Oil companies are accused in Oklahoma, other states of profiting from pollution

Two huge multinational oil companies are accused of profiting off pollution and defrauding taxpayers out of millions of dollars in civil lawsuits pending in Oklahoma and other states.
by Randy Ellis Modified: October 12, 2012 at 8:06 pm •  Published: October 12, 2012
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ConocoPhillips is accused of similar fraudulent misconduct in the lawsuits filed by Oklahoma taxpayers and the states of Colorado, Montana and Utah.

The Oklahoma taxpayers group alleges ConocoPhillips received $7,541,170 in improper payments from the Indemnity Fund in connection with 46 environmental remediation cases.

The taxpayers group is seeking to recover those costs plus triple that amount in damages.

But the group's allegations against ConocoPhillips go way beyond double-collecting from insurance companies and the Indemnity Fund for cleanup expenses.

The group claims attorneys for Phillips Petroleum, before it became part of ConocoPhillips, used friends in the Oklahoma Legislature to coerce commissioners into inappropriately paying the company several million dollars from the fund.

They cite an April 2001 meeting between representatives of Phillips, then-state Sen. Kevin Easley and members of Petroleum Storage Tank Advisor Committee that took place in the conference room of then-Senate President Pro Tem Stratton Taylor.

Phillips attorneys emerged from the meeting claiming that a settlement agreement had been reached that would require the Corporation Commission to pay the company $2.5 million more than the $3,941,170 it already had received in connection with 27 reimbursement claims.

Corporation Commission officials refused to pay, saying commissioners and commission staff attorneys were not part of the negotiations and Easley had no authority to bind the commission to an agreement.

A bitter exchange of letters followed. Phillips' attorney, D. Kenyon Williams Jr., charged that the Commission had “dishonorably declined to complete the settlement.”

Burkett countered for the Corporation Commission by stating Williams' allegation was “libelous” and that Williams had engaged in “professional misconduct.”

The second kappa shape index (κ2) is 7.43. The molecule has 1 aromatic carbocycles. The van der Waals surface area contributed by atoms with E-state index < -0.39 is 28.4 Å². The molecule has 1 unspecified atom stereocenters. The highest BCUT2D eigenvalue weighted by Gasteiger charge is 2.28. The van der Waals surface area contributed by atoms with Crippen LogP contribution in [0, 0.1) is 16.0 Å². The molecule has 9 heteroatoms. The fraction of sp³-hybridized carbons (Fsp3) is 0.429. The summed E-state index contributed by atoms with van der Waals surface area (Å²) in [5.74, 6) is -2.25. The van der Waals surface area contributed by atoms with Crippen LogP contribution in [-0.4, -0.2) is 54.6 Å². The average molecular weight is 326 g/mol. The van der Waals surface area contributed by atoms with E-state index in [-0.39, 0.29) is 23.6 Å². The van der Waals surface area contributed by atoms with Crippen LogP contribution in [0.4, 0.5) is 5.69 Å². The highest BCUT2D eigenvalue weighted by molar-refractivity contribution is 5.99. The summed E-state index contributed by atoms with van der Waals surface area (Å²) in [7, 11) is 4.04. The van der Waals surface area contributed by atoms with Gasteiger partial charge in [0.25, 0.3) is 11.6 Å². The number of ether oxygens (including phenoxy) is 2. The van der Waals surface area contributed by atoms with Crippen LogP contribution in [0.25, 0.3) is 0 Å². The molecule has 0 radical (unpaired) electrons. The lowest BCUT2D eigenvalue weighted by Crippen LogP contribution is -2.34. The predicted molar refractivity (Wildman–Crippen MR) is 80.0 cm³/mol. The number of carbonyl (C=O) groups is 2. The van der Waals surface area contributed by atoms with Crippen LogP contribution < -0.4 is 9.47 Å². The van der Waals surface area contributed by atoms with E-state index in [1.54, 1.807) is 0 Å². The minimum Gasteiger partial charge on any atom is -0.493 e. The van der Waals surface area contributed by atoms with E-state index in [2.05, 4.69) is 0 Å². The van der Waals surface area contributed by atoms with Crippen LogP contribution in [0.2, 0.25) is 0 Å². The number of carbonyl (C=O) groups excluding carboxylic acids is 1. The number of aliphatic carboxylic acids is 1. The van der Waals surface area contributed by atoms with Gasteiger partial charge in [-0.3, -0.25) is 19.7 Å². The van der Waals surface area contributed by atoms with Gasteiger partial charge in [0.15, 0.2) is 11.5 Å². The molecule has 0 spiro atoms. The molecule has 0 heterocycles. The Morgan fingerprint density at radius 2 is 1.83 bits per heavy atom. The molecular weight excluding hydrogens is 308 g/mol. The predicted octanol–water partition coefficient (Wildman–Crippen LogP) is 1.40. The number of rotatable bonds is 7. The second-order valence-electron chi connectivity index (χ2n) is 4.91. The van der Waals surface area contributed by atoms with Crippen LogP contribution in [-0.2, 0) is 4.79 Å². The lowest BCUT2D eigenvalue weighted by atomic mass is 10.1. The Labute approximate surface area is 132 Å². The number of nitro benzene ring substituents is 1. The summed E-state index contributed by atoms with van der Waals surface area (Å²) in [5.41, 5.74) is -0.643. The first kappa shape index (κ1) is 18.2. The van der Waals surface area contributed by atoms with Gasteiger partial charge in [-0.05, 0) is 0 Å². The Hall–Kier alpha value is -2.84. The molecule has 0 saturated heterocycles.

Phillips' attorneys backed down.

2002 study

Adding fuel to the controversy was a 2002 study by the state auditor and inspector's office that concluded the $3,941,170 Phillips already had been paid was more than $1 million too much.

After the settlement was rejected, ConocoPhillips representatives “threatened” Corporation Commission employees that they would cause their “associates in the Legislature” to move administration of the Indemnity Fund from the commission to another agency if they were not paid more money, the taxpayers group alleges.

Easley and then-Sen. President Pro Tem Cal Hobson subsequently authored legislation in 2003 to take the Indemnity Fund away from the Corporation Commission and move it to the state Department of Environmental Quality.

The group claims the threat of such a move put pressure on Corporation Commissioners, who would have been forced to eliminate a number of agency jobs if the measure had gained legislative approval.

ConocoPhillips attorneys Shawn Fulkerson and Richard Parrish subsequently hosted a fundraiser for then-Commissioner Jeff Cloud in mid-2003.

During the fundraiser, the attorneys promised acting fund administrator Brooks Mitchell that the agency's problems at the Legislature would “go away” if ConocoPhillips was paid the money it demanded, the taxpayers group claims.

“This proposed bribe (and others) led to an agreement to settle ConocoPhillips claims” by paying the company an additional $3.6 million, even though the state auditor contended the company already had been paid more than $1 million too much, the taxpayers group alleges.

ConocoPhillips attorneys stated in court filings that one of its defenses to the allegations will be the oil company's “constitutional rights to free speech and to petition its government.”

The company contends the settlement was “valid, binding and legally enforceable.”

Cloud, who now works for Continental Resources, declined to comment on the events that took place.

“I'd love to talk about that, but I think we're getting ready to go to trial,” he said.

Easley, who is now chief executive officer of New Dominion LLC, did not return repeated calls to his office.

Hobson also could not be reached for comment.


by Randy Ellis
Capitol Bureau Reporter
For the past 30 years, staff writer Randy Ellis has exposed public corruption and government mismanagement in news articles. Ellis has investigated problems in Oklahoma's higher education institutions and wrote stories that ultimately led to two...
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